"God, that cannot lie," Titus 1:2.
I'm asking you sugar would I lie-ie-ie-ie to you? Sorry, retro throwback musical lyrics. God is not able to lie. If He decided He wanted to then He could. But He has decided that He won't. It's contrary to His nature. And lying should be contrary to ours as we allow ourselves to be molded into His image.
"The aged women likewise, that they be in behaviour as becometh holiness, not false accusers, not given to much wine, teachers of good things; that they may teach the young women to be sober, to love their husbands, to love their children, to be discreet, chaste, keepers at home, good, obedient to their own husbands, that the word of God be not blasphemed." Titus 2:3-5.
I'm feeling rather triumphant reading that passage, how about you? We are totally doing that, girls. It's what we Triumphant Chicks are all about. Yay us.
"A man that is an heretick after the first and second admonition reject..." Titus 3:10.
One thing that bugs me is the idea that Christians have to take everything people dish out at us. We're expected to be loving and keep taking abuse. Like a bobblehead or a puppet. Cause we're such sweet little faithful people with no common sense. That's not what God would have for us. An "heretick" can be defined as a person who is determined to hold strong opinions that are contrary to Scripture. The passage in Titus is telling us that after admonishing that person a couple of times, we might need to ask God if it is time to break away from him or her. These things take prayerful wisdom in a case by case basis. It cannot be applied to marriage. Bottom line is, I'm not frolicking with toxic people. I would like to think the difference between Christians and the rest of the world, in light of this Titus 3 passage, would be three things:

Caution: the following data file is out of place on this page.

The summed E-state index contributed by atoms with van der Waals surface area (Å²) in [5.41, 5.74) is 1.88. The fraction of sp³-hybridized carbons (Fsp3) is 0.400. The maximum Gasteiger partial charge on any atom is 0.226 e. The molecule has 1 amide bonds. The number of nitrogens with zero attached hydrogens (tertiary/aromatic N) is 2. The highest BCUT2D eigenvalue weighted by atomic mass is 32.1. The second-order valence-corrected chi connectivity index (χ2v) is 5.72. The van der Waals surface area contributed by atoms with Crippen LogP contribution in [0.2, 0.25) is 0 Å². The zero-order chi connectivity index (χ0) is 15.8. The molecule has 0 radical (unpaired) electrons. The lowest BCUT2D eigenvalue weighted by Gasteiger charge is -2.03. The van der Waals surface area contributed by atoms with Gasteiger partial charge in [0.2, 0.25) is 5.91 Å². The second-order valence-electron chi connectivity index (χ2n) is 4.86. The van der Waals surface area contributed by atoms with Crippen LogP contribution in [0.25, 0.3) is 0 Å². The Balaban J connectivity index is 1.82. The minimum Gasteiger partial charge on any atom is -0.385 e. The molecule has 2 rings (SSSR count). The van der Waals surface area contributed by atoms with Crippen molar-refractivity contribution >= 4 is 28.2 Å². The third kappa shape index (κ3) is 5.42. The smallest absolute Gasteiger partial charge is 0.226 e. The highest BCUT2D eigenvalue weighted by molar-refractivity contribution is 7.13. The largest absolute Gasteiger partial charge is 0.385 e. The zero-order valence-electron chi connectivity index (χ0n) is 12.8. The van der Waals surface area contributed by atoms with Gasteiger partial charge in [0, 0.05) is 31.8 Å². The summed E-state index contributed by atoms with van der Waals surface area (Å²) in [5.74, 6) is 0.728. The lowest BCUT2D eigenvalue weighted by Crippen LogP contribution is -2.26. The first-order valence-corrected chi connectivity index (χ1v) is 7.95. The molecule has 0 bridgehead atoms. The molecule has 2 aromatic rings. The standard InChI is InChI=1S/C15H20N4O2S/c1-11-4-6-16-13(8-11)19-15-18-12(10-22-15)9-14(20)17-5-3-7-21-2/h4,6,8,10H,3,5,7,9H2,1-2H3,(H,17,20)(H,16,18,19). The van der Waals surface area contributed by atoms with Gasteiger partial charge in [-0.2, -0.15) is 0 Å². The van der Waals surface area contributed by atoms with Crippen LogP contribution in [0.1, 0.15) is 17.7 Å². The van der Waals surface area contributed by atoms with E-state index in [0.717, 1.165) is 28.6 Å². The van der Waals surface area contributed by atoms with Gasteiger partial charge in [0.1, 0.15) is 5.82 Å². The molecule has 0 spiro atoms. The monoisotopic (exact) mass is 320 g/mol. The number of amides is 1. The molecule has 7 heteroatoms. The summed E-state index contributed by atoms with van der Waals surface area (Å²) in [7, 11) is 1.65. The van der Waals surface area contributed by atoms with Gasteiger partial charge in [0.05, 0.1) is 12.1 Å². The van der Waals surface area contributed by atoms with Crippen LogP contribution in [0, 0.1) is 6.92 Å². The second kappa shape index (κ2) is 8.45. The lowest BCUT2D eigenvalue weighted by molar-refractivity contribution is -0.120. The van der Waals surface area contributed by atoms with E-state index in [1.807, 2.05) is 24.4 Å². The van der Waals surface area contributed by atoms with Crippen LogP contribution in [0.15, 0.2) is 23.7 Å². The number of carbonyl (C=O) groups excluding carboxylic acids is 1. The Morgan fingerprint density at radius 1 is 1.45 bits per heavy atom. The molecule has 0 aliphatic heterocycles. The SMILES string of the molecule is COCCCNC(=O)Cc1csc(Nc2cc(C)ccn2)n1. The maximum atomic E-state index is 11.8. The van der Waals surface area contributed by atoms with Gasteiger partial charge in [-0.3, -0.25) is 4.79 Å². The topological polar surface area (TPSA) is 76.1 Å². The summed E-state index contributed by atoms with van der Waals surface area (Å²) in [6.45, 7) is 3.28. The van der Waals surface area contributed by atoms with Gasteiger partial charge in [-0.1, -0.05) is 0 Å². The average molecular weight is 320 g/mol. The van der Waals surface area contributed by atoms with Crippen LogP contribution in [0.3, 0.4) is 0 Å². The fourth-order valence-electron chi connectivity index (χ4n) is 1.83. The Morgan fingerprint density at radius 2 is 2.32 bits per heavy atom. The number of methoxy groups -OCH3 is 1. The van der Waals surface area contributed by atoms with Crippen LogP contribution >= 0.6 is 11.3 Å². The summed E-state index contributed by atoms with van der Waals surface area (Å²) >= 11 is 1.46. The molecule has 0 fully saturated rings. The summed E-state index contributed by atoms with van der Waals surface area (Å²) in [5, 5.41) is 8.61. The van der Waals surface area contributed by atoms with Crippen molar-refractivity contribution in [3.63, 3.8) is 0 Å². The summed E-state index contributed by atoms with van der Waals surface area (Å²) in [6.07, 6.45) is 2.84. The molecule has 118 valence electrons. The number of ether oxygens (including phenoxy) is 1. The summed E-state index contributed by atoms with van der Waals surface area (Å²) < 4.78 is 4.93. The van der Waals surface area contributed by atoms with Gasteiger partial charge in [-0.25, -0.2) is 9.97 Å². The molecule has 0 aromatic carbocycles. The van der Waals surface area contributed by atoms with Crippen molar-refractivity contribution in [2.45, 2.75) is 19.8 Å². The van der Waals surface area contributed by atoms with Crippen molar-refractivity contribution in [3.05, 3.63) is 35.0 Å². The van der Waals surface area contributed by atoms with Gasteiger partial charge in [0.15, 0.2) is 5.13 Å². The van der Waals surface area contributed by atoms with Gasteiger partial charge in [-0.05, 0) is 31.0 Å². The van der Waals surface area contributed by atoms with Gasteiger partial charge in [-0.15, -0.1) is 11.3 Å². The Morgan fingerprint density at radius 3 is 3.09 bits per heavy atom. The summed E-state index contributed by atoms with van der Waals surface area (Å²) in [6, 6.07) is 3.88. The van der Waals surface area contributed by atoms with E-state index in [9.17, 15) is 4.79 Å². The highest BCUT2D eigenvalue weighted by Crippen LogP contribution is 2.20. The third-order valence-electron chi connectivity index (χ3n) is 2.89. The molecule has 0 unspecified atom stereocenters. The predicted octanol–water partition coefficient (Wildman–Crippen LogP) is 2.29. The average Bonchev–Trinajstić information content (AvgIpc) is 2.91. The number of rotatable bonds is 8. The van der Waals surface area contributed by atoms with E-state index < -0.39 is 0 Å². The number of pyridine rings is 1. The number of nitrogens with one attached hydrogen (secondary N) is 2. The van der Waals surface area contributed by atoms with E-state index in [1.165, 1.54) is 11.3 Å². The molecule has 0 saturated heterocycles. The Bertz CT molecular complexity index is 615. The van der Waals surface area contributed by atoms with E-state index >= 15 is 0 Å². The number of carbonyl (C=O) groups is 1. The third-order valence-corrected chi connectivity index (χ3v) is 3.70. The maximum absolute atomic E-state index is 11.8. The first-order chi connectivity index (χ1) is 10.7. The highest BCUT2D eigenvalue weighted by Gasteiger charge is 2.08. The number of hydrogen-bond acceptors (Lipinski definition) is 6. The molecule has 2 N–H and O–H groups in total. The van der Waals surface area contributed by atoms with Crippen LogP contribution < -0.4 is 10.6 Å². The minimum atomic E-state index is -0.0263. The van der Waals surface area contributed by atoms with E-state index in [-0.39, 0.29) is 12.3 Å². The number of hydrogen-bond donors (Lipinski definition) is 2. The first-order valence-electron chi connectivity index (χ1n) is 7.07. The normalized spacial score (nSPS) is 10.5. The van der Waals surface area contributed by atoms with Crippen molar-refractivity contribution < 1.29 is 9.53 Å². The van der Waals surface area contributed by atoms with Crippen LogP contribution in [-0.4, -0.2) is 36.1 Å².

1. We are grieved rather than feisty.
2. We do not gossip about that person.
3. We are ready to welcome them with open arms if they come around to embracing God's ways.
We can say to the book of Philemon: "Philemon? You are my one and only." It's only got one chapter. Philemon was as I understand it, a wealthy slave owner and Paul is writing to him in this short little book of the Bible. "I thank my God, making mention of thee always in my prayers, hearing of thy love and faith, which thou hast toward the Lord Jesus and toward all the saints." Philemon 1:4-5.
Wow, Paul was kind of gushy for a dude. We can also observe from this book of the Bible that America did not invent slavery.
"I beseech thee for my son Onesimus, whom I have begotten in my bonds..." Philemon 1:10.
Philemon's slave Onesimus escaped and Paul mentored him in Christ. That's all I know.